A warm summer day coming to an end, a cool breeze lifting off the Mediterranean, a glass of cava sparkling in your hand, the water skidding by underneath, the wind rustling the sails up above… and on the horizon, past the beach, the sun sinking behind a set of colored clouds. There aren’t many experiences more enjoyable than a sunset tour on a catamaran.
If the low-lying fields which surround Valencia are known for rice and horchata-producing chufas, then the mountainous areas farther inland are known for wine, particularly the endemic Valencian variety called Bobal. We made a trip to the province’s most important wine-producing region, Utiel-Requena, to visit the popular Hoya de Cadenas vineyards.
The sun was beating hard upon our necks, and our shirts were soaked with sweat. It was Sunday afternoon in the middle of the oppressive Valencian summer, and we were walking through the horta nord of Alboraya, learning about chufa: the tiny tuber which is the principal ingredient in horchata.
A humble meal originally from the rice fields of Valencia, paella has become the most emblematic dish of Spanish cuisine, and is now served in restaurants across the world. But for our money, the best is still made in the Comunidad Valenciana. We visited La Matandeta, a popular restaurant near the Albufera, to learn how the perfect paella is made.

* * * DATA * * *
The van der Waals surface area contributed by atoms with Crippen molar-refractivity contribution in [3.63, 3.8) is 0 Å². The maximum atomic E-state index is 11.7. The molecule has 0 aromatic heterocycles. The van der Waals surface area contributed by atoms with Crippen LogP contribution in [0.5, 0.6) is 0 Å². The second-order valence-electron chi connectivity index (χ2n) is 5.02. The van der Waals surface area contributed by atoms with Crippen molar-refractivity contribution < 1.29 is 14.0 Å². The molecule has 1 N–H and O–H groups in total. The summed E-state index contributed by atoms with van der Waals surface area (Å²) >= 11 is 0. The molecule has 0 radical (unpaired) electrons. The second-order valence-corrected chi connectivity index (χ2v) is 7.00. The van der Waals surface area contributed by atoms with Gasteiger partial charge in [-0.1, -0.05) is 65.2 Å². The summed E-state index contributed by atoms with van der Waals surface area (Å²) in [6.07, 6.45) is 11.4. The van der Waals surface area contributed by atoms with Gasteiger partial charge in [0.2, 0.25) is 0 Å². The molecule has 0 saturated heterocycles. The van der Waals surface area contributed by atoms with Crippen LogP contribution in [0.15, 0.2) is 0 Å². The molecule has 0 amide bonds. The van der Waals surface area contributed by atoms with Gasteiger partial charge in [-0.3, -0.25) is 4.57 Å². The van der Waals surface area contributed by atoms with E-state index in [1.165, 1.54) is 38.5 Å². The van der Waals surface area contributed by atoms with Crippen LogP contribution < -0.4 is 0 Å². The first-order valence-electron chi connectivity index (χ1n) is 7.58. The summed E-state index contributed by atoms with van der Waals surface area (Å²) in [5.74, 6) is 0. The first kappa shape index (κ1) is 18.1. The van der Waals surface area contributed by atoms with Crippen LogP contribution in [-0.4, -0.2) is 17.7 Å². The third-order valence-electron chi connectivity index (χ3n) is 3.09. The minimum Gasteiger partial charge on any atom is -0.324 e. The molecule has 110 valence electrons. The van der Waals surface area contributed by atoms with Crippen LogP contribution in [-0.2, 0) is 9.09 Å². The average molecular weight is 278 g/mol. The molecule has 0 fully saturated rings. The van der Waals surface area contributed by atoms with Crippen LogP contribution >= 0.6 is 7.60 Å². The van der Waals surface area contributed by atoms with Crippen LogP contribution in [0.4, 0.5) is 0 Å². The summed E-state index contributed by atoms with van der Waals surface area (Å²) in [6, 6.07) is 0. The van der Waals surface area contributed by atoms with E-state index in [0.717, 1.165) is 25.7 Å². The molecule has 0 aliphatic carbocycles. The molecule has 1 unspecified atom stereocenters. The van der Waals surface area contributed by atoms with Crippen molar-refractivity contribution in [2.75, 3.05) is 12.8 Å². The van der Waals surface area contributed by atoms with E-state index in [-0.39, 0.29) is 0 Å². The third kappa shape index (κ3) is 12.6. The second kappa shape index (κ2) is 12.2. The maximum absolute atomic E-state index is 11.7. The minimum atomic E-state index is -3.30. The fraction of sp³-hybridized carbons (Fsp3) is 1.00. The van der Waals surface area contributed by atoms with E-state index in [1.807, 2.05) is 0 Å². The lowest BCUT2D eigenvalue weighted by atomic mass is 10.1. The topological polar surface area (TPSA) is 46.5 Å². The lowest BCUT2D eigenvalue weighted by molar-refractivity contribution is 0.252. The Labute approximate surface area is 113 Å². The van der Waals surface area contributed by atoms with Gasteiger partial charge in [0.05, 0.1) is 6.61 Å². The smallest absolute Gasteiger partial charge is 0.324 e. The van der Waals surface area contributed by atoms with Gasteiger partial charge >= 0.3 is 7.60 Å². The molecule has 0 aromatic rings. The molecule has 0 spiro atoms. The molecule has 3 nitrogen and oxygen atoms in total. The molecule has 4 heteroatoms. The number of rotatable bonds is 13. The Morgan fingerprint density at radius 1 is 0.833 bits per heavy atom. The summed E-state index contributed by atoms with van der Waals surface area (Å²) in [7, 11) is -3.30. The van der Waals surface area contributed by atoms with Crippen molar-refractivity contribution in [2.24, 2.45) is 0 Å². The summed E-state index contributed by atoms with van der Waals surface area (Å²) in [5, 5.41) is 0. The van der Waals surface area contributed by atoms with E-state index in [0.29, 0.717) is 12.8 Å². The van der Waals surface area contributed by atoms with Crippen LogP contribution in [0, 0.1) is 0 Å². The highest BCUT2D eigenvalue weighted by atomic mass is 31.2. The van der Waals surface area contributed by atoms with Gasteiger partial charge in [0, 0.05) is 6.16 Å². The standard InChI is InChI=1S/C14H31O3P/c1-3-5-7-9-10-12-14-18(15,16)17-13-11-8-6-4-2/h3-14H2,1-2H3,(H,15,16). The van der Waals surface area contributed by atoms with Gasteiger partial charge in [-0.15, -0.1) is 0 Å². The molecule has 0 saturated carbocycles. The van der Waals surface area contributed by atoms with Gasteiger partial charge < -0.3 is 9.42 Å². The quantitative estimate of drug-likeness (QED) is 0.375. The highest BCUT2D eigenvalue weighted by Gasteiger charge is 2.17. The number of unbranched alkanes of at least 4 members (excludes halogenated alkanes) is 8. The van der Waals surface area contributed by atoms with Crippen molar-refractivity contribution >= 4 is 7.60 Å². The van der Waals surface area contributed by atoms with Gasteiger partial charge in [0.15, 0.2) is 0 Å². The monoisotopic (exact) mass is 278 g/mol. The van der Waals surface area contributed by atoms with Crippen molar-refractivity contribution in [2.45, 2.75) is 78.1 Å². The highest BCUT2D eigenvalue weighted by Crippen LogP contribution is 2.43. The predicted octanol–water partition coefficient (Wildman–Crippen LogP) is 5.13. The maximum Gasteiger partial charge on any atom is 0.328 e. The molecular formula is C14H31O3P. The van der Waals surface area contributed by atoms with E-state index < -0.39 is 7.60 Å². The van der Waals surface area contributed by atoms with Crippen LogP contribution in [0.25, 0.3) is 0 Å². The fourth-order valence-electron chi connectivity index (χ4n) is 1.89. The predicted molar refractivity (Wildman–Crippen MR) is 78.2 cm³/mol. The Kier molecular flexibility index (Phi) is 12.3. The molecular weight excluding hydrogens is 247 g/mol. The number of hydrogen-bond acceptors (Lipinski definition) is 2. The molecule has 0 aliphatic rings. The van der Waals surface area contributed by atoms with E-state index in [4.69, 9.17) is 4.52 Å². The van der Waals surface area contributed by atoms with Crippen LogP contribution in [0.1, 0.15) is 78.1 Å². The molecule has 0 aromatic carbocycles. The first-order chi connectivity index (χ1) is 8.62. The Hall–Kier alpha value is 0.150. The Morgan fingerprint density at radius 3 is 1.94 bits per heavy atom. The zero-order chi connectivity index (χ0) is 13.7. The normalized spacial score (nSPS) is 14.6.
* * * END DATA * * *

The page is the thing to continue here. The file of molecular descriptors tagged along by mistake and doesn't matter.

Valencia has a couple of great city beaches in Malvarossa and Las Arenas, easily reached by bus or tram. But sometimes, Jürgen and I want to get away from the crowds and enjoy a more low-key day on the sand. So, we hop on bikes and head south to the series of beaches that stretch out along the coast between the city and the Albufera natural park.
Valencia is a relatively flat city, but it’s surrounded by mountain ranges. The closest is the Sierra Calderona, an hour’s drive northwest. We spent a day hiking in the hills and ended up at the Mirador de Garbi, a natural rocky outcrop with astounding views of the Mediterranean Sea.
Having seen the castle and most of the other principal sights on our first day in Xàtiva, we awoke early on our second day for an excellent 14-kilometer hike. We’d be following PRV-78, a circular path that leads along the Albaida River, past an ancient aqueduct and caves, and through groves of orange trees, before heading back into town.
Sometimes, we need to remind ourselves that Valencia is more than just a big city. The province is also home to quiet forests, deep ravines and rugged mountain chains, all waiting to be explored. We spent one April morning walking along the Regajo River, near the western border with Cuenca, in an effort to satisfy our intermittent desire to connect with nature.